I was playing in some side games and/or satellites while Max was at the final table. He seemed like he was always in one argument or another. He wouldn't make a deal, he wouldn't do this, he wouldn't do that. I could sometimes hear him across the room (a room with about 100 tables, and I was on the far side, if that tells you anything).
Lots of people were shaking their heads and acting annoyed with Max. I came to the conclusion that he was a bully and a loudmouth. Bad assumption. It was a premature view that I held until the WPPA debacle, when I found out who Max really is.
Anyone is welcome to go back and read some of the outstanding kindness that Max showed me during the two weeks I spend in Orleans hell. I won't go over it again, because there is nothing I can add to it.
Since that time, I have been friends with Max. I have told him repeatedly that 2005 is going to be "The Year of the Max." So far, he is proving me correct.
As I type this on Saturday, June 25, 2005, almost a week after I started it, only the facts have changed, not my views on any subject.
The facts are that Charlie has now passed away. The facts are that Max once again made the money (this time in O8). The facts are that Barry dedicated his PLO win to Charlie. The facts are that so many good people came together to make Charlie's last week joyful.
My views are still the same. My personal heroes remain in tact, and I've picked up a few new ones, too, as you have noticed in my small post about the people who went above and beyond anything I expected in order to contact Charlie.
I, perhaps, made a mistake in judgment when I walked around on Wednesday at noon, through over 2000 players, trying to find the ones I'd given Charlie's phone number to, and telling them that he'd passed away. In retrospect, I wonder if that was wise. I surely don't want anyone to be so distracted and upset that they throw away a $1500 buy-in. On the other hand, I felt I owed it to them, and Charlie's family, to notify them so that they would cease trying to get in touch with him. Part of me says that I was in shock and made an error. The other part of me says that there was nothing else I could have done. There was no way I would have been as successful in finding all of the players with Charlie's phone number in the same place, at the same time. I suppose it's a coin flip, in a way. I am speaking about it in this post because right after I told Max about Charlie, Max busted out, and I wonder if he was emotionally disturbed during his play.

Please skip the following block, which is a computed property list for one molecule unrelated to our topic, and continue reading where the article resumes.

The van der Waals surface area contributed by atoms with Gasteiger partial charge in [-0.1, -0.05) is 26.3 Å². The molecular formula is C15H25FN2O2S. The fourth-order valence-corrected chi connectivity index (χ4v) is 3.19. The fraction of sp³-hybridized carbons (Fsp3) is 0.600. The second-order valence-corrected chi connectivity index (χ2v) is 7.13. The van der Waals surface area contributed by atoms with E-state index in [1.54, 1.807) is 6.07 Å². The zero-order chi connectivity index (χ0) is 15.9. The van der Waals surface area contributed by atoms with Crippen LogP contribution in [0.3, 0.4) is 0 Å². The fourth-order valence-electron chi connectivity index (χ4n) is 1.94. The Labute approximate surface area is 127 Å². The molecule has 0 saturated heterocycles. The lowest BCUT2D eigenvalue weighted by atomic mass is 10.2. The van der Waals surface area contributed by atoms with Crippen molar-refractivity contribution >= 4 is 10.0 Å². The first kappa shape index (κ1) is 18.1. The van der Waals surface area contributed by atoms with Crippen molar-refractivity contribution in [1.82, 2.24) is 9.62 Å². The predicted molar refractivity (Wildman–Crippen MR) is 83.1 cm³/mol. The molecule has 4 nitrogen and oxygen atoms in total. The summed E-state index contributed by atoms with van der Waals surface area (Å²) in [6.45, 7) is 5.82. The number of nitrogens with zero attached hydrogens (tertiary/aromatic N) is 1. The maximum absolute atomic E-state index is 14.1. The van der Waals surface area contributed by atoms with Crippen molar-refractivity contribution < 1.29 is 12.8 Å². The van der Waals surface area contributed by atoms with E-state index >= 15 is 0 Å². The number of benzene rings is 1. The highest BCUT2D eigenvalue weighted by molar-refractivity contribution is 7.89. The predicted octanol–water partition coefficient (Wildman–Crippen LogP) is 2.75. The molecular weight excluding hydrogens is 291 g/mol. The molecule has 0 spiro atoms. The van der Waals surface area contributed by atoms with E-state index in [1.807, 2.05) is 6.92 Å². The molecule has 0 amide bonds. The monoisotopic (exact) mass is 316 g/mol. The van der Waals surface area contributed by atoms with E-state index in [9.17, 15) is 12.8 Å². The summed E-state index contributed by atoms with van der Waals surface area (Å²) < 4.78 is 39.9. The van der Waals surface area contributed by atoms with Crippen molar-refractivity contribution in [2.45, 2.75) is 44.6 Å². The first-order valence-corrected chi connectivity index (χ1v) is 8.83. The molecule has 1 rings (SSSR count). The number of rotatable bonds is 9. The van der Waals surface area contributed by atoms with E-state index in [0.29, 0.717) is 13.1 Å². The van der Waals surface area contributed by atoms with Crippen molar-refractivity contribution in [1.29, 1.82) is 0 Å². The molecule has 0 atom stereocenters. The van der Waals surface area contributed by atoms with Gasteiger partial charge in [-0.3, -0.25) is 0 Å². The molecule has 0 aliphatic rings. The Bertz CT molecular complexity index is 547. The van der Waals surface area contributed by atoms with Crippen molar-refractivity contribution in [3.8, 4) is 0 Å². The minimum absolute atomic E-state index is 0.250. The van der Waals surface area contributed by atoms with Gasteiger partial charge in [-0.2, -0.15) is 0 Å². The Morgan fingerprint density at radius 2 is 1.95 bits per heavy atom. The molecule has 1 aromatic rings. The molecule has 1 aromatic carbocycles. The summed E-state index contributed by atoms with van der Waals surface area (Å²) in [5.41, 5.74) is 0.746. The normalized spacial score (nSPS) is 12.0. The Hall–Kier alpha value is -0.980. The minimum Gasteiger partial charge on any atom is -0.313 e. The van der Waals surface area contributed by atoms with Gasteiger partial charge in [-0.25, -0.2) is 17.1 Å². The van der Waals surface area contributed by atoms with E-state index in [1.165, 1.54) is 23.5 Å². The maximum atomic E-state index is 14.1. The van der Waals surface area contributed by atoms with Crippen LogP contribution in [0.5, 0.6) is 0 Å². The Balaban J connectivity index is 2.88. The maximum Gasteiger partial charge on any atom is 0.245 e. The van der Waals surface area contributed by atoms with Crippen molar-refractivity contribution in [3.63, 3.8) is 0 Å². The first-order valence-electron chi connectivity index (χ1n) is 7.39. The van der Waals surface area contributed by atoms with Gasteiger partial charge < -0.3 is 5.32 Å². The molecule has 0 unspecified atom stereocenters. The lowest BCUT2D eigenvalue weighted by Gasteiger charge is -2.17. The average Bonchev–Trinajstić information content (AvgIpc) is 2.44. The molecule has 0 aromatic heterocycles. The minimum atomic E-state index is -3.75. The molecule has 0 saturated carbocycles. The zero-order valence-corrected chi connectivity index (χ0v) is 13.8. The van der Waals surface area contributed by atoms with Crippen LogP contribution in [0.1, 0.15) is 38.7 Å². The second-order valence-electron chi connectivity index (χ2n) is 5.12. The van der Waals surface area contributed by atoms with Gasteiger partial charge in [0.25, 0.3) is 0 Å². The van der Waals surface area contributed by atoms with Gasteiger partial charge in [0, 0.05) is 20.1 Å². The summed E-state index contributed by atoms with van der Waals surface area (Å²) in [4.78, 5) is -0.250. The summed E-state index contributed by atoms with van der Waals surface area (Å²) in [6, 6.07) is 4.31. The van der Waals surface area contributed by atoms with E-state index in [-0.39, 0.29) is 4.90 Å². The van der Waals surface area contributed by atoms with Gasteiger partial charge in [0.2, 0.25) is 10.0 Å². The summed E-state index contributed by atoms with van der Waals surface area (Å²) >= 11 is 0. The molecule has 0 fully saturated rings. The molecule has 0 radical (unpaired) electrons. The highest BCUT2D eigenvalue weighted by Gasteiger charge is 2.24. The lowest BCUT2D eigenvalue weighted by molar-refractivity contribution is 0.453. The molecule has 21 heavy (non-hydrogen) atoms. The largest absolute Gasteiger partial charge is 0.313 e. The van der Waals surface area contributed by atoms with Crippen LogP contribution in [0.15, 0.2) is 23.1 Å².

Max is the most generous, kind human being I've found in poker. He ranks with another dozen or so as the very elite of poker humanity.
When Max busted out of the $2500 LHE event on Saturday, he called Charlie. He then immediately got a copy of the SSII in hardback and went back to the Rio in order to have as many of the authors as he could find who were still in competition. He had them sign it, along with having a poster made of Doyle and himself, signed, and then hightailed it to the post office to send the package overnight to Charlie.
I may be getting some of the fine details screwed up here, but the gist of what he did remains correct.
Not many of the top players feel "giving" enough to call a dying player when they have just busted out of a big event. Not many of them run around in the Vegas sun and traffic for someone they don't know. Not many want to go back into the fray which just busted them out, in order to seek out participants still in competition. Not many want to stand in line at the USPS in order to make sure something is sent overnight, even paying the hefty fee of overnight delivery on a weekend.
But to Max, you know what this was? It was nothing. He sees it as absolutely nothing, the very least he could do. That is Max in a nutshell. He gives and gives, and then says, "It was nothing."
And that is why Max is a hero, the very elite in the poker world, and one of my best friends.